The use of delays in audio recording, either in between a sound and the reverberation that follows it, or between two otherwise very similar or identical sounds, is very useful for a number of reasons. But all these reasons have to do with the way our brains tell us which direction some sound is coming from, or how far away it is.
Thanks Mother Nature for that. These kinds of things help us to survive in the world, and understanding how our brains interpret sound location and distance can also help us do things to our audio productions in the studio to make the sounds more meaningful and rich to the listener.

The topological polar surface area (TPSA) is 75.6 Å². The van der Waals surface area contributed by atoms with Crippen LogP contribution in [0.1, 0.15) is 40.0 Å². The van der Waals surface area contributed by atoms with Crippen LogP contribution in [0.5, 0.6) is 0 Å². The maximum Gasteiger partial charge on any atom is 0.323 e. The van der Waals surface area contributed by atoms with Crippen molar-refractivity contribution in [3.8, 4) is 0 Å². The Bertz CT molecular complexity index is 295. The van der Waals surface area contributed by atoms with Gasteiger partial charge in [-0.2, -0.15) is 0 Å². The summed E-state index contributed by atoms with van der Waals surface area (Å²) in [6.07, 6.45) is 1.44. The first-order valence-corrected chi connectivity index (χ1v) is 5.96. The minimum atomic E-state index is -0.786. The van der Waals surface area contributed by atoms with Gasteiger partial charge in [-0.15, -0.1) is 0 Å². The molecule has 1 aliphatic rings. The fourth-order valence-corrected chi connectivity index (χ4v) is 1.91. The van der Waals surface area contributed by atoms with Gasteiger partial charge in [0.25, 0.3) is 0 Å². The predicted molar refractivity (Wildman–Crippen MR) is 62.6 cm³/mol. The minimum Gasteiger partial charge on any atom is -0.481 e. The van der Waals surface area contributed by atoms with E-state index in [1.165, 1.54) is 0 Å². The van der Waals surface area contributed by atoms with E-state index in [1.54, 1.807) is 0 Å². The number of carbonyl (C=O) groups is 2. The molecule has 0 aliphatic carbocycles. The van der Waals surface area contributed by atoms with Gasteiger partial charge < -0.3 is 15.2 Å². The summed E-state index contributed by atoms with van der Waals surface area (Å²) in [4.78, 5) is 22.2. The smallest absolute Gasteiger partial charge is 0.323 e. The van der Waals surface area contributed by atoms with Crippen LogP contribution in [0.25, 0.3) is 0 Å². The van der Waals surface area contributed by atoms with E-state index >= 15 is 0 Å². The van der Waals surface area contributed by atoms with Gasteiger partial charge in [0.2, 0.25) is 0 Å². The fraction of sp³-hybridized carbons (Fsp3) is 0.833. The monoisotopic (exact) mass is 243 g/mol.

The tips in the article referenced below are mainly focused on how we sense the front-to-back sources of sound. If you add these tricks to the other ways to make sounds appear to separate side-to-side (using the panning controls on a track) and even bottom-to-top (using EQ to help separate sounds with high and low frequency controls), you can start to create awesome mixes.
In Des' article here: http://www.hometracked.com/2008/03/04/using-delays-for-3d-sound-placement/, he talks about these things and even provides a few audio examples. In one comparison, he makes a drum kit appear either closer or farther away by inserting a delay between the direct sound of the drum and the reverb that follows (if the reverb hits your ears after you hear the direct sound, the drums appear closer).
Have fun fooling other people's neurons to make audio sound better!